Incidents of school and workplace violence are rare but devastating events that can result in significant psychological consequences in communities. The majority of people in the United States will experience some type of traumatic event in their lifetime, but most of them will have no disruption or only transient disruption in functioning. They are either resistant to the development of symptoms or resilient, able to bounce back quickly. By enhancing resistance and promoting resilience, even fewer individuals may develop mental disorders. This article takes a closer look at the concepts of resistance, resilience, and recovery and the need for research on interventions that promote them, in the hope of applying the concepts and interventions to schools and the workplace. (Disaster Med Public Health Preparedness. 2007;1(Suppl 1):S33–S37)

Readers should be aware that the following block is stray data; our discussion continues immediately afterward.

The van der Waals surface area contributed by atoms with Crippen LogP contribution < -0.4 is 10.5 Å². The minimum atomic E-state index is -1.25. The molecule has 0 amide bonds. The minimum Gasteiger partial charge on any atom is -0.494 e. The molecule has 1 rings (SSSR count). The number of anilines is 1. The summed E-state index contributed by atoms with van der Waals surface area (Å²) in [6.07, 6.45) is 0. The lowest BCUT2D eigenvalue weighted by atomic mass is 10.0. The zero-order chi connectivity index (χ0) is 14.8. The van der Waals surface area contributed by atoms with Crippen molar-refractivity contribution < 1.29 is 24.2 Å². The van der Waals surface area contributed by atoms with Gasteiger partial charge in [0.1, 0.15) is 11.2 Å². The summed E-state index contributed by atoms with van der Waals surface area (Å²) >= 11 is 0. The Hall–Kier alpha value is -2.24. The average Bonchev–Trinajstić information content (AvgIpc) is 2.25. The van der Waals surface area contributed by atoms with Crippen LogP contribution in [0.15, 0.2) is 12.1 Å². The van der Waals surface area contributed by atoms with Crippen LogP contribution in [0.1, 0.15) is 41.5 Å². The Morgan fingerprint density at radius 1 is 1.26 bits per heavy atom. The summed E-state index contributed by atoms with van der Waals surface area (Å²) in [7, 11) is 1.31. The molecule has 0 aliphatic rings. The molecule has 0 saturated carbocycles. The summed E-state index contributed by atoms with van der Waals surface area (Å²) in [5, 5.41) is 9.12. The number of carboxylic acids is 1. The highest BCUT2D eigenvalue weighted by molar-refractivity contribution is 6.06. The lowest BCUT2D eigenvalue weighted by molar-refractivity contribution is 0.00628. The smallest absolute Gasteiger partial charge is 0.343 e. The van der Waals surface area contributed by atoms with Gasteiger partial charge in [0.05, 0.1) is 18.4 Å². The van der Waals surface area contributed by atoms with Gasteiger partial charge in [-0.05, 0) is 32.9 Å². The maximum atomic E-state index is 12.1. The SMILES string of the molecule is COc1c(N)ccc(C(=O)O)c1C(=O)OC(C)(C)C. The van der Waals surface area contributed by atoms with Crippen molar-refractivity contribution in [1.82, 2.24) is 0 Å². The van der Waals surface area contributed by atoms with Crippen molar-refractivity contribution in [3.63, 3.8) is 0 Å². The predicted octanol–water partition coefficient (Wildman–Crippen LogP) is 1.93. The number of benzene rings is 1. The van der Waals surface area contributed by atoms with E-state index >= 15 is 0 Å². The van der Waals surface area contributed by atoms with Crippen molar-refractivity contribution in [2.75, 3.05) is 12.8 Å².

(Received June 05 2007)
(Accepted July 03 2007)
c1 Address correspondence and reprint requests to Dr Frederick Nucifora Jr, Department of Psychiatry and Behavioral Health Sciences, Johns Hopkins University School of Medicine, 600 N Wolfe St, Meyer 131, Baltimore, MD 21287(e-mail: firstname.lastname@example.org).
The authors are with the Department of Psychiatry and Behavioral Health Sciences, Johns Hopkins University School of Medicine, Baltimore, Maryland.